Britain has yet to identify the assassin who tried to murder the double agent Sergei Skripal and his daughter, Yulia, in Salisbury, England.
But Foreign Secretary Boris Johnson knows who ordered the hit.
“We think it overwhelmingly likely that it was (Russian President Vladimir Putin’s) decision to direct the use of a nerve agent on the streets of the U.K.”
“Unforgivable,” says Putin spokesman Dmitry Peskov of the charge, which also defies “common sense.” On Sunday, Putin echoed Peskov: “It is just sheer nonsense, complete rubbish, to think that anyone in Russia could do anything like that in the run-up to the presidential election and the World Cup. . . . It’s simply unthinkable.”
Putin repeated Russia’s offer to assist in the investigation.
But Johnson is not backing down; he is doubling down.
“We gave the Russians every opportunity to come up with an alternative hypothesis … and they haven’t,” said Johnson. “We actually have evidence . . . that Russia has not only been investigating the delivery of nerve agents for the purposes of assassination but has also been creating and stockpiling Novichok,” the poison used in Salisbury.
Why Russia is the prime suspect is understandable. Novichok was created by Russia’s military decades ago, and Skripal, a former Russian intel officer, betrayed Russian spies to MI6.
But what is missing here is the Kremlin’s motive for the crime.
Skripal was convicted of betraying Russian spies in 2006. He spent four years in prison and was exchanged in 2010 for Russian spies in the U.S. If Putin wanted Skripal dead as an example to all potential traitors, why didn’t he execute him while he was in Kremlin custody?
Why wait until eight years after Skripal had been sent to England? And how would this murder on British soil advance any Russian interest?
Putin is no fool. A veteran intelligence agent, he knows that no rival intel agency such as the CIA or MI6 would trade spies with Russia if the Kremlin were to go about killing them after they have been traded.
“Cui bono?” runs the always relevant Ciceronian question. “Who benefits” from this criminal atrocity?
Certainly, in this case, not Russia, not the Kremlin, not Putin.
All have taken a ceaseless beating in world opinion and Western media since the Skripals were found comatose, near death, on that bench outside a mall in Salisbury.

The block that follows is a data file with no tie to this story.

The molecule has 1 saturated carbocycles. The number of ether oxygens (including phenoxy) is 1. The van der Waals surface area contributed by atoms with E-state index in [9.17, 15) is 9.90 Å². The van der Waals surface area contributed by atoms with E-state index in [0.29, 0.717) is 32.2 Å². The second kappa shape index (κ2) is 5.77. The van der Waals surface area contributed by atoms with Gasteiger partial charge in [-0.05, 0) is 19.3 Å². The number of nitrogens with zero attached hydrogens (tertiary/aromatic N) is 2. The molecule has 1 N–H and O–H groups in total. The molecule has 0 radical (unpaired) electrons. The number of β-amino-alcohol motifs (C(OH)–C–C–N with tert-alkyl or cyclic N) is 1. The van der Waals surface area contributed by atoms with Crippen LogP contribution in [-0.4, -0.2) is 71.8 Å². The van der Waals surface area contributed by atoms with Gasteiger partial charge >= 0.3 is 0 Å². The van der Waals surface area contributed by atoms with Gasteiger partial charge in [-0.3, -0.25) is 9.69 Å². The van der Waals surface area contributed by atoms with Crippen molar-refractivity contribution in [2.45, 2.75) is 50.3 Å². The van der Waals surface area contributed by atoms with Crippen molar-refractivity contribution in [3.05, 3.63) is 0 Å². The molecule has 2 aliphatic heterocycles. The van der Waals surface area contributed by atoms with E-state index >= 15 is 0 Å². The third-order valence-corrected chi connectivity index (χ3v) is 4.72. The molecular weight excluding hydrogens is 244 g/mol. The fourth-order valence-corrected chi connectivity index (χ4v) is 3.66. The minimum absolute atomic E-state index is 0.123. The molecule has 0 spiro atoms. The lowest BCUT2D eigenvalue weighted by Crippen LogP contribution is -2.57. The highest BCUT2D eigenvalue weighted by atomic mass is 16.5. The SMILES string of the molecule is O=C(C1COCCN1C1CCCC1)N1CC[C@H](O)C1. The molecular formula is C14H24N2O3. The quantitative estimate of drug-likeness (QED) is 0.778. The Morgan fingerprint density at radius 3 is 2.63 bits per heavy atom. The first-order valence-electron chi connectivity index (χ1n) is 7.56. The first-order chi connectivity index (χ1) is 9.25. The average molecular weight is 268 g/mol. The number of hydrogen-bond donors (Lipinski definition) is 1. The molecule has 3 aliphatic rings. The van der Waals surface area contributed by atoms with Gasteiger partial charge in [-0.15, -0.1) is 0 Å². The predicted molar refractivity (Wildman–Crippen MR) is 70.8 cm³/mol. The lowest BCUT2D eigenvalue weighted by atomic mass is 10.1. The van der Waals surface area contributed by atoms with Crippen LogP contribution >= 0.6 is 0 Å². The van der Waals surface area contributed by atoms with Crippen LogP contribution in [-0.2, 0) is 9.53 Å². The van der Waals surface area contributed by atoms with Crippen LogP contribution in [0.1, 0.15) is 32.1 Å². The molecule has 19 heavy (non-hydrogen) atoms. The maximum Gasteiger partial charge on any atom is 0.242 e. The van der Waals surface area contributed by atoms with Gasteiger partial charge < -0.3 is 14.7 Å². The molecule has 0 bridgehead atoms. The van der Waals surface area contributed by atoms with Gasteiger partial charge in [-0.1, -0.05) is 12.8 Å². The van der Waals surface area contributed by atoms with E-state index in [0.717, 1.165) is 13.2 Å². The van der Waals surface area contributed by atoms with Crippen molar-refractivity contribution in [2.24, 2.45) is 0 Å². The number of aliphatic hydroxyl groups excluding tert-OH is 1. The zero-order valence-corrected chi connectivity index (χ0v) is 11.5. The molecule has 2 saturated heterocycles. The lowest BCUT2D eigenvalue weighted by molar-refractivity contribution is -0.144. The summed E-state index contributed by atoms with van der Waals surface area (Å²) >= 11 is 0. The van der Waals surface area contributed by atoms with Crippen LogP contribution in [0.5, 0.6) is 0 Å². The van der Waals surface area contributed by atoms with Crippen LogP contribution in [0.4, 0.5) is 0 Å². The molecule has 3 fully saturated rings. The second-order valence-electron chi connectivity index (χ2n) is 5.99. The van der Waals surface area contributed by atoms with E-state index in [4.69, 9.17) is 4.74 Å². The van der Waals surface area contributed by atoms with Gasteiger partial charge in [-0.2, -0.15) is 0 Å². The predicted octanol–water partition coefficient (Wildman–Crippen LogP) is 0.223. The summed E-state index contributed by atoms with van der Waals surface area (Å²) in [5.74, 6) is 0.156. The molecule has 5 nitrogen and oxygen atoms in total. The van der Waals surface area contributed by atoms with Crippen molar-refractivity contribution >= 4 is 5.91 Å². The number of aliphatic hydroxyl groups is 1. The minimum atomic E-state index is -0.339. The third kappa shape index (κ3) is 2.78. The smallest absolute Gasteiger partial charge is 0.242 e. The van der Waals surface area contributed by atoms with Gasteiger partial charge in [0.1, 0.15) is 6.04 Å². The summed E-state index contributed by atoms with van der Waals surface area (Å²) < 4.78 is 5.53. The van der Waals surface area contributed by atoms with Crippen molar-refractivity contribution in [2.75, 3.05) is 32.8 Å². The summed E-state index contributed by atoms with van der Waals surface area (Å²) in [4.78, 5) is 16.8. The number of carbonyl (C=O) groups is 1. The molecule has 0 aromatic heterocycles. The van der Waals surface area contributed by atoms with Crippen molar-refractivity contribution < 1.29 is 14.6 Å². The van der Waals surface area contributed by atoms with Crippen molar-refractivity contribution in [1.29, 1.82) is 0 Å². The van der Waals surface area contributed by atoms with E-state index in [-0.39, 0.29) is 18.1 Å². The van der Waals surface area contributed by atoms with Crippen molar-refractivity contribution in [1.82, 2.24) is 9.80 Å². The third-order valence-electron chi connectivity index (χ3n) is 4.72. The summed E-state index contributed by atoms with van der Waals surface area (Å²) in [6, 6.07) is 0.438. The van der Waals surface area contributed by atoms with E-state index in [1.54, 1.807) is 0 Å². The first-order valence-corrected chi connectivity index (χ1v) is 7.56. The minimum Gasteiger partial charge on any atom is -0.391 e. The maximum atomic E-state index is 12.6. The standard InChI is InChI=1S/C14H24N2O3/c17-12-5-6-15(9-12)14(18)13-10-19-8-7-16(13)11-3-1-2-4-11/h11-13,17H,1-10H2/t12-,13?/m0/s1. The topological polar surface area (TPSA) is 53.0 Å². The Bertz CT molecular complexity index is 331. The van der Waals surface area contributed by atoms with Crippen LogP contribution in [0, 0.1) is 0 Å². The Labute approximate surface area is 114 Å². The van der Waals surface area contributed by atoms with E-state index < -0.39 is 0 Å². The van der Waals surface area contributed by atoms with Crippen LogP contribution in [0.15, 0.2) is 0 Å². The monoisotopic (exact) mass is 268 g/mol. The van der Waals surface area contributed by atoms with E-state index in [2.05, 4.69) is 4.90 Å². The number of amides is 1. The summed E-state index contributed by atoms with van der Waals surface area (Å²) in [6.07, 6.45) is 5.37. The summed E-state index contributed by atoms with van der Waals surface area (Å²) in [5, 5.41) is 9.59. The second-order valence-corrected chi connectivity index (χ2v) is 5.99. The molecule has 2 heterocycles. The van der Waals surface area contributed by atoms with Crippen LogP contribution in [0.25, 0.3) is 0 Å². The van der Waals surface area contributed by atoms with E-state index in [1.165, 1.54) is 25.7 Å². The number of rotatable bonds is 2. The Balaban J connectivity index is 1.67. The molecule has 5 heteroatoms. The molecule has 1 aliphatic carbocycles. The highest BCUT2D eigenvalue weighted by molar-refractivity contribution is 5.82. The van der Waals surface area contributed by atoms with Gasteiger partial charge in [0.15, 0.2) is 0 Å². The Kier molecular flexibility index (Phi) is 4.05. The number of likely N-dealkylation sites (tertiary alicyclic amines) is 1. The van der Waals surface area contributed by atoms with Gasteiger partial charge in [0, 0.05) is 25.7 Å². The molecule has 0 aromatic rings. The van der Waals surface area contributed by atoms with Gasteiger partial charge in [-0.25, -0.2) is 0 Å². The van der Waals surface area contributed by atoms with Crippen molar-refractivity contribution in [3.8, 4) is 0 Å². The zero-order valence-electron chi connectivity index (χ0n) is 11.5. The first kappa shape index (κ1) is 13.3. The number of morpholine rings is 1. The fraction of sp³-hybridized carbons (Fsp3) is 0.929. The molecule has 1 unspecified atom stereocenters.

Predictably, Britain’s reaction has been rage, revulsion and retaliation. Twenty-three Russian diplomats, intelligence agents in their London embassy, have been expelled. The Brits have been treating Putin as a pariah and depicting Russia as outside the circle of civilized nations.
Russia is “ripping up the international rulebook,” roared Defense Secretary Gavin Williamson. Asked how Moscow might respond to the expulsions, Williamson retorted: Russia should “go away and shut up.”
Putin sympathizers, including Labour Party leader Jeremy Corbyn, have been silenced or savaged as appeasers for resisting the rush to judgment.
The Americans naturally came down on the side of their oldest ally, with President Donald Trump imposing new sanctions.
We are daily admonished that Putin tried to tip the 2016 election to Trump. But if so, why would Putin order a public assassination that would almost compel Trump to postpone his efforts at a rapprochement?
Who, then, are the beneficiaries of this atrocity?
Is it not the coalition—principally in our own capital city—that bears an endemic hostility to Russia and envisions America’s future role as a continuance of its Cold War role of containing and corralling Russia until we can achieve regime change in Moscow?
What should Trump’s posture be? Stand by our British ally but insist privately on a full investigation and convincing proof before taking any irreversible action.
Was this act really ordered by Putin and the Kremlin, who have not only denied it but condemned it?
Or was it the work of rogue agents who desired the consequences that they knew the murder of Skripal would produce—a deeper and more permanent split between Russia and the West?
Only a moron could not have known what the political ramifications of such an atrocity as this would be on U.S.-British-Russian relations.
And before we act on Boris Johnson’s verdict—that Putin ordered it—let us recall:
The Spanish, we learned, did not actually blow up the battleship Maine in Havana Harbor in 1898, which ignited the Spanish-American War.
The story of North Vietnamese gunboats attacking U.S. destroyers, which led to the Gulf of Tonkin Resolution and 58,000 dead Americans in Vietnam, proved not to be entirely accurate.
We went to war in Iraq in 2003 to disarm it of weapons of mass destruction we later discovered Saddam Hussein did not really have.
Some 4,500 U.S. dead and tens of thousands of wounded paid for that rush to judgment. And some of those clamoring for war then are visible in the vanguard of those clamoring for confronting Russia.
Before we set off on Cold War II with Russia—leading perhaps to the shooting war we avoided in Cold War I—let’s try to get this one right.
Patrick J. Buchanan is the author of a new book, Nixon’s White House Wars: The Battles That Made and Broke a President and Divided America Forever. To find out more about Patrick Buchanan and read features by other Creators writers and cartoonists, visit the Creators website at www.creators.com.
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